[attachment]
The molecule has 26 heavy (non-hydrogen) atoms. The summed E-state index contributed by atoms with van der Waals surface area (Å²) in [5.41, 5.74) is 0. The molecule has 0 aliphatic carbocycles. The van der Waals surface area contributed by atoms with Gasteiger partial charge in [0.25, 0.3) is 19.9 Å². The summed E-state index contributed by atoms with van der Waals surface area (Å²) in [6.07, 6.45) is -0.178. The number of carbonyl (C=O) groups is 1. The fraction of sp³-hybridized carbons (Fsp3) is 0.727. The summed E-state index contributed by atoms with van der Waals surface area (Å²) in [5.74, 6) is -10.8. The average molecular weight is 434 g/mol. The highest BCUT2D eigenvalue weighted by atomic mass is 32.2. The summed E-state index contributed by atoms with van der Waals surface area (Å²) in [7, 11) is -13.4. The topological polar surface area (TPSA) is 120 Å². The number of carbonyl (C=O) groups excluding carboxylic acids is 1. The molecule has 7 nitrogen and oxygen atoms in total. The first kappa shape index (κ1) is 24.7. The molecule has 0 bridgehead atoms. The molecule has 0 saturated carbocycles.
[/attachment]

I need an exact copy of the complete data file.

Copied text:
The molecule has 26 heavy (non-hydrogen) atoms. The summed E-state index contributed by atoms with van der Waals surface area (Å²) in [5.41, 5.74) is 0. The molecule has 0 aliphatic carbocycles. The van der Waals surface area contributed by atoms with Gasteiger partial charge in [0.25, 0.3) is 19.9 Å². The summed E-state index contributed by atoms with van der Waals surface area (Å²) in [6.07, 6.45) is -0.178. The number of carbonyl (C=O) groups is 1. The fraction of sp³-hybridized carbons (Fsp3) is 0.727. The summed E-state index contributed by atoms with van der Waals surface area (Å²) in [5.74, 6) is -10.8. The average molecular weight is 434 g/mol. The highest BCUT2D eigenvalue weighted by atomic mass is 32.2. The summed E-state index contributed by atoms with van der Waals surface area (Å²) in [7, 11) is -13.4. The topological polar surface area (TPSA) is 120 Å². The number of carbonyl (C=O) groups excluding carboxylic acids is 1. The molecule has 7 nitrogen and oxygen atoms in total. The first kappa shape index (κ1) is 24.7. The molecule has 0 bridgehead atoms. The molecule has 0 saturated carbocycles.